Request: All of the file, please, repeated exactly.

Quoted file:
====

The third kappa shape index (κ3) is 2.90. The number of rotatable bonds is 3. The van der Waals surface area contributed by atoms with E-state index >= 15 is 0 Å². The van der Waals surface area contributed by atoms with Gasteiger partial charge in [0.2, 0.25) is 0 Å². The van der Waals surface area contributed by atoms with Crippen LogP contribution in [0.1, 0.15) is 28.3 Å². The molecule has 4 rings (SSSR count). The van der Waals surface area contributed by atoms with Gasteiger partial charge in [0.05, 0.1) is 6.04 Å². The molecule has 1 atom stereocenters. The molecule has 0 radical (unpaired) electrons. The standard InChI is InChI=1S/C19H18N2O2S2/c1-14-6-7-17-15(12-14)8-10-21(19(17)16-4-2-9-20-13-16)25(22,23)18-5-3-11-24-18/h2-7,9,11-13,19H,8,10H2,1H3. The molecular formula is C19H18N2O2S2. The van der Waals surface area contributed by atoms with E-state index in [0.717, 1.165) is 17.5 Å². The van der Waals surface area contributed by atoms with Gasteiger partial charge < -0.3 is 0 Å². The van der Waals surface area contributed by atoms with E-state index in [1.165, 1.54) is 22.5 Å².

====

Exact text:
The third kappa shape index (κ3) is 2.90. The number of rotatable bonds is 3. The van der Waals surface area contributed by atoms with E-state index >= 15 is 0 Å². The van der Waals surface area contributed by atoms with Gasteiger partial charge in [0.2, 0.25) is 0 Å². The van der Waals surface area contributed by atoms with Crippen LogP contribution in [0.1, 0.15) is 28.3 Å². The molecule has 4 rings (SSSR count). The van der Waals surface area contributed by atoms with Gasteiger partial charge in [0.05, 0.1) is 6.04 Å². The molecule has 1 atom stereocenters. The molecule has 0 radical (unpaired) electrons. The standard InChI is InChI=1S/C19H18N2O2S2/c1-14-6-7-17-15(12-14)8-10-21(19(17)16-4-2-9-20-13-16)25(22,23)18-5-3-11-24-18/h2-7,9,11-13,19H,8,10H2,1H3. The molecular formula is C19H18N2O2S2. The van der Waals surface area contributed by atoms with E-state index in [0.717, 1.165) is 17.5 Å². The van der Waals surface area contributed by atoms with Gasteiger partial charge < -0.3 is 0 Å². The van der Waals surface area contributed by atoms with E-state index in [1.165, 1.54) is 22.5 Å².